May Revise Proposes Major Revenue Raisers

Chris Micheli
Chris Micheli is a Principal with the Sacramento governmental relations firm of Aprea & Micheli, Inc.

On May 14, Governor Newsom submitted his May Budget Revision (i.e., the “May Revise” to his January 10 budget proposal). As part of the May Revise, the Governor offered a series of “revenue solutions,” which amount to billions of dollars of increased tax payments primarily made by business taxpayers. 

The May Revise explains, “As part of the balanced approach to managing the budget deficit, the May Revision includes two significant temporary changes to tax law, two measures to reduce the sales tax gap, and maintains three tax measures included in the Governor’s Budget.” It further provides that “These tax measures as a whole are intended to raise revenue, stimulate economic growth, and help those in need.”

The Governor’s May Revise maintains the following four tax reduction measures that he proposed in January: 

  • Continues the proposed expanded levels of the Earned Income Tax Credit.
  • Extends the sales tax exemption for diapers and menstrual products through the end of the 2022-23 fiscal year.
  • Extends the carryover period for film tax credits awarded under Program 2.0 from 6 years to 9 years.
  • Extends the current exemption from the minimum franchise tax for first year corporations to first year LLCs, partnerships, and LLPs.

The Governor also proposes to maintain from his January 10 budget a new tax on e-cigarettes based on nicotine content. While the Governor proposed changes to the cannabis tax program earlier this year, he has proposed delaying those changes to a future budget year.

Finally, in terms of raising revenue, the Governor’s May Revise primarily proposes the following two tax law changes:

  • Suspends the Net Operating Loss (NOL) deduction for the 2020, 2021, and 2022 tax years for medium and large businesses. This proposal is estimated to raise revenues of $1.8 billion the first year and $1.3 billion the second year.

Under this proposal, if a business had suffered prior year losses and was now trying to offset some or all of their increased tax liability with those prior year losses, they would be precluded from doing so, thereby increasing their tax liability during those three tax years. Proponents argue that it is only a “loss in the time value of money” because the NOLs can be carried forward to future years for use. California has done this before to help address prior state budget deficits, but the NOL deduction has been enhanced those prior two times.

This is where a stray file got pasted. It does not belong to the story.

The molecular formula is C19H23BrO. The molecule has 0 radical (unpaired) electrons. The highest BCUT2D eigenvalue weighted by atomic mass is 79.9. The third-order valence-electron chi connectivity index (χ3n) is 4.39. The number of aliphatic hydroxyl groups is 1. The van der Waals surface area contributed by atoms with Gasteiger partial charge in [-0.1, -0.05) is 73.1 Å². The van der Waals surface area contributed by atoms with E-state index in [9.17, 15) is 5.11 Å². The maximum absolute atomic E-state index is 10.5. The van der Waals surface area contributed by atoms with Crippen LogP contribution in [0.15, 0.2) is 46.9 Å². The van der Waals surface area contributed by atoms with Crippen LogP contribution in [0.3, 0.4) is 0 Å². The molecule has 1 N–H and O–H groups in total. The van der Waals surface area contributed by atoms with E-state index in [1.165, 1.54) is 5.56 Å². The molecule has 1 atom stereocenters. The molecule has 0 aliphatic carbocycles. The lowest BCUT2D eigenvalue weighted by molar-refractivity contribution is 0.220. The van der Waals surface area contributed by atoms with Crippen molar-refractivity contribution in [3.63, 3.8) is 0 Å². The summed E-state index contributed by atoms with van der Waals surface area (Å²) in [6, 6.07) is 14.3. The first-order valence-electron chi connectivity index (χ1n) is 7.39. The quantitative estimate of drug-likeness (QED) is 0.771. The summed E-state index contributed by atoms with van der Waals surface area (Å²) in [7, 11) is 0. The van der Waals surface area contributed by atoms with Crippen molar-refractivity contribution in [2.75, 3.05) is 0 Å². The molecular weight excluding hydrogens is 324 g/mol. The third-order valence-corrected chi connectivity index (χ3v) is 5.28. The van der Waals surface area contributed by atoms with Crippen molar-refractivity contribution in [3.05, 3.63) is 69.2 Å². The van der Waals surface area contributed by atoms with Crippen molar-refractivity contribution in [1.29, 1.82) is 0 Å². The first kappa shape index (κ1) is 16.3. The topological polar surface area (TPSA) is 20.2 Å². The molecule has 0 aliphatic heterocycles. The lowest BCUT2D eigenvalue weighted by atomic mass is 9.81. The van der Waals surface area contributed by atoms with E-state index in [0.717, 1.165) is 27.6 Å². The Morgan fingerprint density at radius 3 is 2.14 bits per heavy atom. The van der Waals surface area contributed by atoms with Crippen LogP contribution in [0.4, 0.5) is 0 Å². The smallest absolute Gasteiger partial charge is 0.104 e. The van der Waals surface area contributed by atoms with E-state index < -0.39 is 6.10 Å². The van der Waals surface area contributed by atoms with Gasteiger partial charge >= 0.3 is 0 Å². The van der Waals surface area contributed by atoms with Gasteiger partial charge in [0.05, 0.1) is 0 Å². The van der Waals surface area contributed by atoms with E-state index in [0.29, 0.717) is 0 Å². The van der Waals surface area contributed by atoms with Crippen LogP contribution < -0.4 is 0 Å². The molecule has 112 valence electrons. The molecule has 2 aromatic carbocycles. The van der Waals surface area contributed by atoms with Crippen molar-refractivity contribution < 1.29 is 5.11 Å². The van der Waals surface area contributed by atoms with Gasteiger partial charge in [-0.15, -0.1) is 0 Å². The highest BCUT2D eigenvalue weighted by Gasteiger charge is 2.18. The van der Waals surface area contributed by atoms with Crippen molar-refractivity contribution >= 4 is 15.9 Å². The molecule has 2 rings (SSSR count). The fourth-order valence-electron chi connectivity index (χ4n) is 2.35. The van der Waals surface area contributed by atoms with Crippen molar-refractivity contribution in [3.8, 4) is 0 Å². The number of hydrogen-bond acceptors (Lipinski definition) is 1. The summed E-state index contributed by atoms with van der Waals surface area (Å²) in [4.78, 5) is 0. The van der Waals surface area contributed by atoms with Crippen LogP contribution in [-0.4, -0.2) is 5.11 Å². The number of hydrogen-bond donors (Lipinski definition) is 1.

An NOL suspension occurred with the state’s last economic downturn. In 2009, Assembly Bill 1452 temporarily suspended the net operating loss carryover deduction for two years; in exchange, California increased the net operating loss carryover period to twenty years and phased-in a deduction for net operating loss carrybacks for two years. Businesses with less than $500,000 in taxable income were exempt from the suspension. 

And, prior to that, the NOL deduction was suspended for tax years beginning in 2002 and 2003, but the carryover period was extended for the number of years the deductions were suspended. And, in exchange, for NOLs sustained in 2004 and thereafter, 100 percent of the NOLs incurred could be carried forward (instead of the prior limitation of 60%).

  • Limits business incentive tax credits from offsetting more than $5 million of tax liability for the 2020, 2021, and 2022 tax years. This proposal is estimated to raise $2 billion the first year and over $1.5 billion the second year.

Under this proposal, businesses that have more than $5 million in tax liability and more than $5 million in business tax credits will be limited in their ability to utilize the full value of those incentives. So, even if the business engaged in the desired activity to generate those credits, they would be limited in their ability to fully use them. We assume the credits will be carried forward for an additional three years. California’s research and development tax credit is the largest business tax incentive in the state.

 Finally, the Department of Finance described another half a billion in additional revenue will be realized the next three years due to the “interaction between the NOL suspension and the credit limitation.” Note that these proposals, if enacted next month as part of the state budget, will be retroactive to January 1, 2020 as they will take effect the 2020 tax year that begins on or after January 1.

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